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Example: HIV (human immunodeficiency virus)  DNA intermediates involved Reverse transcriptase (RT)-associated virus (RNAdependent DNA polymerase) + RNA associated primer +RNA  -DNA/+RNA duplex  RNAseH component of RT  Degradation of +RNA  -DNA  copied by RT into dsDNA = proviral DNA Proviral DNA converted into a circular form  Integration into host cell genome Activated host cell’s transcription factors bind to proviral Long Terminal Repeat (LTR) and promote trancription and production of +RNA +RNA is produced by transcription: two fates 1. Translation: into structural proteins, RT, glycoproteins 2. Replication: packaged into virions, assembly at cell membrane and release by budding

Figure 18.6

Figure 18.7

In general:
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Most DNA viruses replicate in the nucleus and assemble there
Exceptions:
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Poxvirus replicates in the cytoplasm because it encodes its own enzyme for DNA synthesis Poxvirus, Hepadnavirus and Iridovirus assemble in the cytoplasm

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Most RNA viruses replicate in the cytoplasm and assemble there or at membranes
Exception: Orthomyxoviruses (influenza) – replicates 8 segments of –RNA in the nucleus

Synthesis and Assembly of Viral Capsids
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Late genes are expressed  encode capsid protein components Spontaneous self assembly Icosahedral assembly
Empty procapsids assembled first followed by insertion of nucleic acid
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Often paracrystalline arrays of procapsids or completed virions are clustered at virus maturation sites Can occur in nucleus, cytoplasm or at membranes

Figure 18.8

Exit/Release from host cells
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Naked virions
Usually released following lysis of host cell

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Enveloped virions
Acquire envelope and are released simultaneously Host cell may stand up to release for long period of time  advantageous to virus!!! Process:
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Viral proteins integrate into PM (glycoproteins) Nucleocapside comes into contact with the underside of PM  membrane begins to bulge out or bud Nucleocapsid eventually surrounded by host PM  released from cell Exception: Herpesviruses use nuclear membrane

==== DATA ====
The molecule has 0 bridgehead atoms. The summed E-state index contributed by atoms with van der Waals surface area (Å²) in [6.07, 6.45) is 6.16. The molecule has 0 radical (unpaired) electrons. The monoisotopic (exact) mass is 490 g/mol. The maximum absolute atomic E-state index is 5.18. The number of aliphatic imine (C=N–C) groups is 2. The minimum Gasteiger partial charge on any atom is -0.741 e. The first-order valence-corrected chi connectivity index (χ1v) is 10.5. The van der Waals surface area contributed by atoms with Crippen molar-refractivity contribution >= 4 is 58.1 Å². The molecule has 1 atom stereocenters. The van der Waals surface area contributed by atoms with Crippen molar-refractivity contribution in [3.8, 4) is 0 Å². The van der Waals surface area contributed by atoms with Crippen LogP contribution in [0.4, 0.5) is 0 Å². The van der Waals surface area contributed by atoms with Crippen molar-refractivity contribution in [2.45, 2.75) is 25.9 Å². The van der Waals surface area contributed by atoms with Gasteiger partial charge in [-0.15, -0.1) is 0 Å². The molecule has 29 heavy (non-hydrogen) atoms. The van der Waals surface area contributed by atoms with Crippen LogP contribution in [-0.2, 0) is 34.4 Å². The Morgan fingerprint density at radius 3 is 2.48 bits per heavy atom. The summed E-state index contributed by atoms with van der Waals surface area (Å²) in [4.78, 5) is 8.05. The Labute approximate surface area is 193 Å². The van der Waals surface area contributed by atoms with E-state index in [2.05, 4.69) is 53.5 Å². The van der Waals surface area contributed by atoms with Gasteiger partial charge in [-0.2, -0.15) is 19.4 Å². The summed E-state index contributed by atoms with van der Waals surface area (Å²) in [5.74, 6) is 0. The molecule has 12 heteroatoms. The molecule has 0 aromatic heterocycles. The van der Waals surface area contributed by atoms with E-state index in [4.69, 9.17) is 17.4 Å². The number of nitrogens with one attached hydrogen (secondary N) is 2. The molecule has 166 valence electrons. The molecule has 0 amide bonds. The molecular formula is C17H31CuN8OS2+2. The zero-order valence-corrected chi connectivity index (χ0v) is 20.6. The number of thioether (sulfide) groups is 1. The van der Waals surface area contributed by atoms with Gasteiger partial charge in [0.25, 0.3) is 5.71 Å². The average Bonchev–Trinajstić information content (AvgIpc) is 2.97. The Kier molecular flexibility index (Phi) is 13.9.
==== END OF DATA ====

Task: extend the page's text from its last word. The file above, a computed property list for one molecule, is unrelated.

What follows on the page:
Most enveloped viruses bud off of PM
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Figure 18.9

Figure 18.10

II. Cytocidal and Cytopathic Damage Mediated by Viral Infection
Cytocidal
 

Refers to endsate = cell death Numerous mechanism that can eventually lead to cell death

Cytopathic effects (CPEs) often induced by viral infection  host cell damage

Mechanisms of host cell damage:
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Inhibition of host nucleic acid or protein synthesis Lysosomal damage  hydrolytic enzymes released into cytosol  proteolysis of host proteins Insertion of viral proteins into PM alters cell  looks different  attacked by immune system (NK cells recognize decreased MHC class I levels) Cells may fuse together  Polykaryocyte (syncytia)
Giant cells with many nuclei HIV, Respiratory syncytial virus, measles, Sendai, herpes

 

Direct cytotoxicity of viral proteins Disruption of cell structure by formation of inclusion bodies:
Negri bodies = virion clusters in rabies Ribosome clusters – arenavirus Chromatin clusters – herpesviruses

 

Disruption of host chromosomes Transformation of host cell  malignancy (cancer)
Observed with polyomavirus, herpesvirus, adenovirus, retrovirus, papillomavirus

III. Persistent, Latent and Slow Virus Infections
Definitions
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Acute infections
Rapid onset, short duration



Chronic infections
Persistent Slow reproduction Survive long periods of time (years) No obvious symptoms, but have antibodies in serum Examples: Hep B, EBV and measles



Latent infections
Reproduction terminated for period of time Dormancy followed by reactivation No antibodies or detectable virus when latent Examples: Herpes Simplex Type I (cold sores, dormant in nerve ganglia); Varicella-Zoster (Shingles following a latent chickenpox infection)